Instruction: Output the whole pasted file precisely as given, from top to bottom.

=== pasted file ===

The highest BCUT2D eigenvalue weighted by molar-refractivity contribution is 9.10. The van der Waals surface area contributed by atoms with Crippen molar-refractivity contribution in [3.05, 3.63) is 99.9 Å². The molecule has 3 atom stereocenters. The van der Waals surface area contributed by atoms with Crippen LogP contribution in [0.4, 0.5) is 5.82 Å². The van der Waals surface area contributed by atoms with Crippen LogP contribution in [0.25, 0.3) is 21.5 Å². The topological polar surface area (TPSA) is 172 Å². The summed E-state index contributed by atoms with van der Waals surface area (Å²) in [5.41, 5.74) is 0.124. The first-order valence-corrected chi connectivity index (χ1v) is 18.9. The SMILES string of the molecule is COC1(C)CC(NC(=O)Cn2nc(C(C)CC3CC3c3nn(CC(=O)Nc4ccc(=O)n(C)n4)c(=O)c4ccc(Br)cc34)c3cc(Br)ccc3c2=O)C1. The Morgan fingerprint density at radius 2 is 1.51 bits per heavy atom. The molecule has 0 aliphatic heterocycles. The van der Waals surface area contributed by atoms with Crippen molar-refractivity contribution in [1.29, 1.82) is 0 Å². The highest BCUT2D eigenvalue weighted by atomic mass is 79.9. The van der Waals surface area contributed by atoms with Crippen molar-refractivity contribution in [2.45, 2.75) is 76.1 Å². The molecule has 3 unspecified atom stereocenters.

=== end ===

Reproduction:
The highest BCUT2D eigenvalue weighted by molar-refractivity contribution is 9.10. The van der Waals surface area contributed by atoms with Crippen molar-refractivity contribution in [3.05, 3.63) is 99.9 Å². The molecule has 3 atom stereocenters. The van der Waals surface area contributed by atoms with Crippen LogP contribution in [0.4, 0.5) is 5.82 Å². The van der Waals surface area contributed by atoms with Crippen LogP contribution in [0.25, 0.3) is 21.5 Å². The topological polar surface area (TPSA) is 172 Å². The summed E-state index contributed by atoms with van der Waals surface area (Å²) in [5.41, 5.74) is 0.124. The first-order valence-corrected chi connectivity index (χ1v) is 18.9. The SMILES string of the molecule is COC1(C)CC(NC(=O)Cn2nc(C(C)CC3CC3c3nn(CC(=O)Nc4ccc(=O)n(C)n4)c(=O)c4ccc(Br)cc34)c3cc(Br)ccc3c2=O)C1. The Morgan fingerprint density at radius 2 is 1.51 bits per heavy atom. The molecule has 0 aliphatic heterocycles. The van der Waals surface area contributed by atoms with Crippen molar-refractivity contribution in [1.29, 1.82) is 0 Å². The highest BCUT2D eigenvalue weighted by atomic mass is 79.9. The van der Waals surface area contributed by atoms with Crippen molar-refractivity contribution in [2.45, 2.75) is 76.1 Å². The molecule has 3 unspecified atom stereocenters.